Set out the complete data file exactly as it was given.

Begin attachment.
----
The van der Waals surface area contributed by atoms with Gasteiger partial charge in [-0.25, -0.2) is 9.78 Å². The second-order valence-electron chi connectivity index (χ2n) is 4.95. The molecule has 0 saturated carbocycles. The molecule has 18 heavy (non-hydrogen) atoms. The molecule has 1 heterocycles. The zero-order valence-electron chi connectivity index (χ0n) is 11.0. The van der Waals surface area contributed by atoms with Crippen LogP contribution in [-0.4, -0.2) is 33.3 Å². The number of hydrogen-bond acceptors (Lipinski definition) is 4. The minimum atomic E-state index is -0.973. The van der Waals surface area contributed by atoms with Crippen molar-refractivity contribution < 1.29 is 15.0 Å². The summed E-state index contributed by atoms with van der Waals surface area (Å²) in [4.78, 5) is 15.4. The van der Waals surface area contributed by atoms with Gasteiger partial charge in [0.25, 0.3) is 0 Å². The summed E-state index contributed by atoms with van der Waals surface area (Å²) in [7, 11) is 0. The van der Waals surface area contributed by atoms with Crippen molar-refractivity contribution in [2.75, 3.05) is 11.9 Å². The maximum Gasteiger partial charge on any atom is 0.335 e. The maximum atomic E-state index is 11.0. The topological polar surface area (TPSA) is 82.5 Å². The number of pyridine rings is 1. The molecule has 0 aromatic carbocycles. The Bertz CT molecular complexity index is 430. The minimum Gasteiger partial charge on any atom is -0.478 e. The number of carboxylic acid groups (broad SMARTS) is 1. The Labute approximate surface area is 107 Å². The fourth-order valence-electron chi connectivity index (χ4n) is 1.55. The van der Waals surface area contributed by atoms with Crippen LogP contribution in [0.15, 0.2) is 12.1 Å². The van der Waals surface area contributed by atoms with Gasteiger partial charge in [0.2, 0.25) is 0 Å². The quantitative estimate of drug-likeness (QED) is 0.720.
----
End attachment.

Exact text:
The van der Waals surface area contributed by atoms with Gasteiger partial charge in [-0.25, -0.2) is 9.78 Å². The second-order valence-electron chi connectivity index (χ2n) is 4.95. The molecule has 0 saturated carbocycles. The molecule has 18 heavy (non-hydrogen) atoms. The molecule has 1 heterocycles. The zero-order valence-electron chi connectivity index (χ0n) is 11.0. The van der Waals surface area contributed by atoms with Crippen LogP contribution in [-0.4, -0.2) is 33.3 Å². The number of hydrogen-bond acceptors (Lipinski definition) is 4. The minimum atomic E-state index is -0.973. The van der Waals surface area contributed by atoms with Crippen molar-refractivity contribution < 1.29 is 15.0 Å². The summed E-state index contributed by atoms with van der Waals surface area (Å²) in [4.78, 5) is 15.4. The van der Waals surface area contributed by atoms with Gasteiger partial charge in [0.25, 0.3) is 0 Å². The summed E-state index contributed by atoms with van der Waals surface area (Å²) in [7, 11) is 0. The van der Waals surface area contributed by atoms with Crippen molar-refractivity contribution in [2.75, 3.05) is 11.9 Å². The maximum Gasteiger partial charge on any atom is 0.335 e. The maximum atomic E-state index is 11.0. The topological polar surface area (TPSA) is 82.5 Å². The number of pyridine rings is 1. The molecule has 0 aromatic carbocycles. The Bertz CT molecular complexity index is 430. The minimum Gasteiger partial charge on any atom is -0.478 e. The number of carboxylic acid groups (broad SMARTS) is 1. The Labute approximate surface area is 107 Å². The fourth-order valence-electron chi connectivity index (χ4n) is 1.55. The van der Waals surface area contributed by atoms with Crippen LogP contribution in [0.15, 0.2) is 12.1 Å². The van der Waals surface area contributed by atoms with Gasteiger partial charge in [0.2, 0.25) is 0 Å². The quantitative estimate of drug-likeness (QED) is 0.720.